Three world-shattering books were published in England in 1859 – Charles Darwin’s “Origin of Species”, JS Mill’s “On Liberty” and Karl Marx’s “Critique of Personal Economy”. Each aroused immense controversy.
The Jewish community took very little interest, especially, strangely, in Darwin’s book, which one might have thought would have been seen as a frontal attack on the Bible. But there was a lack of trained “secular” minds in Anglo-Jewry, perhaps because Jews had little access to the universities.
The challenges represented by the three books were considered “way out”, and Jews were more concerned with their own causes, especially their political emancipation.
Probably the only member of the Jewish ministry who had scientific interests was Rev. (later Sir) Philip Magnus of the Reform Synagogue, who turned before long to a career in education and became a Member of Parliament.
Decades later Darwin was carefully assessed by Jewish thinkers including Rav Kook, and in recent years a powerful analysis was penned by Chief Rabbi Jonathan Sacks.
It is not so much Darwin as such, or the versions and critiques of his theory in particular, which we will look at, but the conceptual question of the relationship between science and religion.
There are views that say there is no relationship between them: they are two separate worlds and nothing more has to be said.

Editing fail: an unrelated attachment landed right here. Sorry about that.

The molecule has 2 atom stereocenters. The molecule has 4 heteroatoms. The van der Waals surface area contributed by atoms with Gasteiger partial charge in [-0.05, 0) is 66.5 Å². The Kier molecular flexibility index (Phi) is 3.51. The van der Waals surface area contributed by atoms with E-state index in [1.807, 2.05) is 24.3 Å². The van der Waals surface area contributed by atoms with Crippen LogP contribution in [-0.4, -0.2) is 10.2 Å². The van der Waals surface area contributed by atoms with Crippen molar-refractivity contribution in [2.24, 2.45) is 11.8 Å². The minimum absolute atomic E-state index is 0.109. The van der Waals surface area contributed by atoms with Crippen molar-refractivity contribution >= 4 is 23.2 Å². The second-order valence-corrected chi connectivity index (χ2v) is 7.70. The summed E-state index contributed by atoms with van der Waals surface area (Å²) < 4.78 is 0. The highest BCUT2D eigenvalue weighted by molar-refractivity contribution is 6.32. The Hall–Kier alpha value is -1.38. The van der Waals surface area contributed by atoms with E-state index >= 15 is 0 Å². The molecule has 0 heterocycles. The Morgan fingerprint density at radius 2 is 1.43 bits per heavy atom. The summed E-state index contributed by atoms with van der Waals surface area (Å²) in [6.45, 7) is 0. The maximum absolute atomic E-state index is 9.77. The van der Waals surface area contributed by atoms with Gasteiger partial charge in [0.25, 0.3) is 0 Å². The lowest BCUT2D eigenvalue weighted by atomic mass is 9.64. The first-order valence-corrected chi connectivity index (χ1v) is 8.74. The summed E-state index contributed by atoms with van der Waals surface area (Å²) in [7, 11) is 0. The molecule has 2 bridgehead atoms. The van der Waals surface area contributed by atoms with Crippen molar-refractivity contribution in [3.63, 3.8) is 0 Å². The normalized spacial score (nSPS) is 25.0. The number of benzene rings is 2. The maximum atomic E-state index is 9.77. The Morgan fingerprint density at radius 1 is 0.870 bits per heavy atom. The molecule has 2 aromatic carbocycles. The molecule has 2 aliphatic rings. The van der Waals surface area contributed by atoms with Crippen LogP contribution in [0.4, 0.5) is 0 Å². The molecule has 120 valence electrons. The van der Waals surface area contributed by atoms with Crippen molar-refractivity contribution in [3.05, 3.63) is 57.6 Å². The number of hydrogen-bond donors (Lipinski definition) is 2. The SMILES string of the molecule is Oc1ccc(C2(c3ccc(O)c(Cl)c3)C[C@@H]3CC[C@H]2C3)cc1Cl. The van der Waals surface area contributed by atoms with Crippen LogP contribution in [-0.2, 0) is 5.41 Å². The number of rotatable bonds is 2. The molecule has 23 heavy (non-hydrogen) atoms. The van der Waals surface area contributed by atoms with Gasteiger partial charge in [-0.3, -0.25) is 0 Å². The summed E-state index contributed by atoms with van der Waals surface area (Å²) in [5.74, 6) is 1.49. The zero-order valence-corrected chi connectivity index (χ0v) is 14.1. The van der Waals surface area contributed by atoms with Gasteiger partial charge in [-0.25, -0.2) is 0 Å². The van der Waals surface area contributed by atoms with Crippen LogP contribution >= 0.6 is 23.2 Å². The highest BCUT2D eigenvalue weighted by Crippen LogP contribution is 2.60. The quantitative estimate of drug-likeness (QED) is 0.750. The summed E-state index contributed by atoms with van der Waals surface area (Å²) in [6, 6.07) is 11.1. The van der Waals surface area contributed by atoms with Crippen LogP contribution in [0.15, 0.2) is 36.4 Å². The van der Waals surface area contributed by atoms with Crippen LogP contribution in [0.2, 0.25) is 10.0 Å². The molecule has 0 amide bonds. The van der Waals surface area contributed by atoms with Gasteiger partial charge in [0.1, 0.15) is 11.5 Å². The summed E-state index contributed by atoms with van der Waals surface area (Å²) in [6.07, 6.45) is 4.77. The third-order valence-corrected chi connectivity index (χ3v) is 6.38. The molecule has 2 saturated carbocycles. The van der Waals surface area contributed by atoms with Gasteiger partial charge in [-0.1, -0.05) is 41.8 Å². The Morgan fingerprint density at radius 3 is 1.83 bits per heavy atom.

Another view is that they are and will always be in conflict, even though here and there one side can make a concession to the other.
I believe that there is an intrinsic relationship and it is claiming too much to argue that the Torah is not a book of science and cannot be expected to be one.
In terms of scientific detail it is true that the Torah does not give the sort of information which the scientific literature does. But it does lay down principles which must be considered scientific, with one proviso – that whatever the data, dates and details, it is God who is in charge – “In the beginning, God” (Gen. 1:1).
What are the principles advanced by the Torah?
It is one world and the same rules apply everywhere. It is an ordered world and everything is connected. It is a historical world and things had a cause. It is an enduring world and it will continue to function. It is a structured world ranging from the simplest phenomena to the most complex.
It is a varied world amenable to study by man, its most sophisticated creature. Man himself is a subject of study: psychology is as much a science as biology.
Of course, religion has views as to why things are as they are and what man is meant to do with them and this is the Torah’s chief priority; there is science in the Torah but the Torah has its own angle on its material.